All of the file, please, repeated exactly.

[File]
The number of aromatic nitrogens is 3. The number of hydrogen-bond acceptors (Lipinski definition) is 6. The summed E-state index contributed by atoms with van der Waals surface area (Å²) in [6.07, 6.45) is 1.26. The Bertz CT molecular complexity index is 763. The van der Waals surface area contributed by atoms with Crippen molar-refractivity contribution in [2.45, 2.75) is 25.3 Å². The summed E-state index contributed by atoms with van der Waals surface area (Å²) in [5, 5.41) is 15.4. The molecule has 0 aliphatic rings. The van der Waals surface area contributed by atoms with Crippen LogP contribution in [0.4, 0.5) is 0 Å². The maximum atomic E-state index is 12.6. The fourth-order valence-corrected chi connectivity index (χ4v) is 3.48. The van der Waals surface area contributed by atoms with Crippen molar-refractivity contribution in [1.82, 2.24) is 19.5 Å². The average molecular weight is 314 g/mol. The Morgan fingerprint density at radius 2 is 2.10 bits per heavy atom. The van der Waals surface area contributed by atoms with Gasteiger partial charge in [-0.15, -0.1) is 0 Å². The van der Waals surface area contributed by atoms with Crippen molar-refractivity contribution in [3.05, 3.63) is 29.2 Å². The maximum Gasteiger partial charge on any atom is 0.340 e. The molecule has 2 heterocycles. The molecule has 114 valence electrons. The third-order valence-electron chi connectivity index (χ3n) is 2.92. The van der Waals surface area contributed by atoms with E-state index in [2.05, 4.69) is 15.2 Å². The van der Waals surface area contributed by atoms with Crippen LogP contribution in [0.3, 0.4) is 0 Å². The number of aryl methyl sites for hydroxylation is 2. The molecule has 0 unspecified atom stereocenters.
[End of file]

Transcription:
The number of aromatic nitrogens is 3. The number of hydrogen-bond acceptors (Lipinski definition) is 6. The summed E-state index contributed by atoms with van der Waals surface area (Å²) in [6.07, 6.45) is 1.26. The Bertz CT molecular complexity index is 763. The van der Waals surface area contributed by atoms with Crippen molar-refractivity contribution in [2.45, 2.75) is 25.3 Å². The summed E-state index contributed by atoms with van der Waals surface area (Å²) in [5, 5.41) is 15.4. The molecule has 0 aliphatic rings. The van der Waals surface area contributed by atoms with Crippen LogP contribution in [0.4, 0.5) is 0 Å². The maximum atomic E-state index is 12.6. The fourth-order valence-corrected chi connectivity index (χ4v) is 3.48. The van der Waals surface area contributed by atoms with Crippen molar-refractivity contribution in [1.82, 2.24) is 19.5 Å². The average molecular weight is 314 g/mol. The Morgan fingerprint density at radius 2 is 2.10 bits per heavy atom. The van der Waals surface area contributed by atoms with Gasteiger partial charge in [-0.15, -0.1) is 0 Å². The van der Waals surface area contributed by atoms with Crippen molar-refractivity contribution in [3.05, 3.63) is 29.2 Å². The maximum Gasteiger partial charge on any atom is 0.340 e. The molecule has 2 heterocycles. The molecule has 114 valence electrons. The third-order valence-electron chi connectivity index (χ3n) is 2.92. The van der Waals surface area contributed by atoms with E-state index in [2.05, 4.69) is 15.2 Å². The van der Waals surface area contributed by atoms with Crippen LogP contribution in [0.3, 0.4) is 0 Å². The number of aryl methyl sites for hydroxylation is 2. The molecule has 0 unspecified atom stereocenters.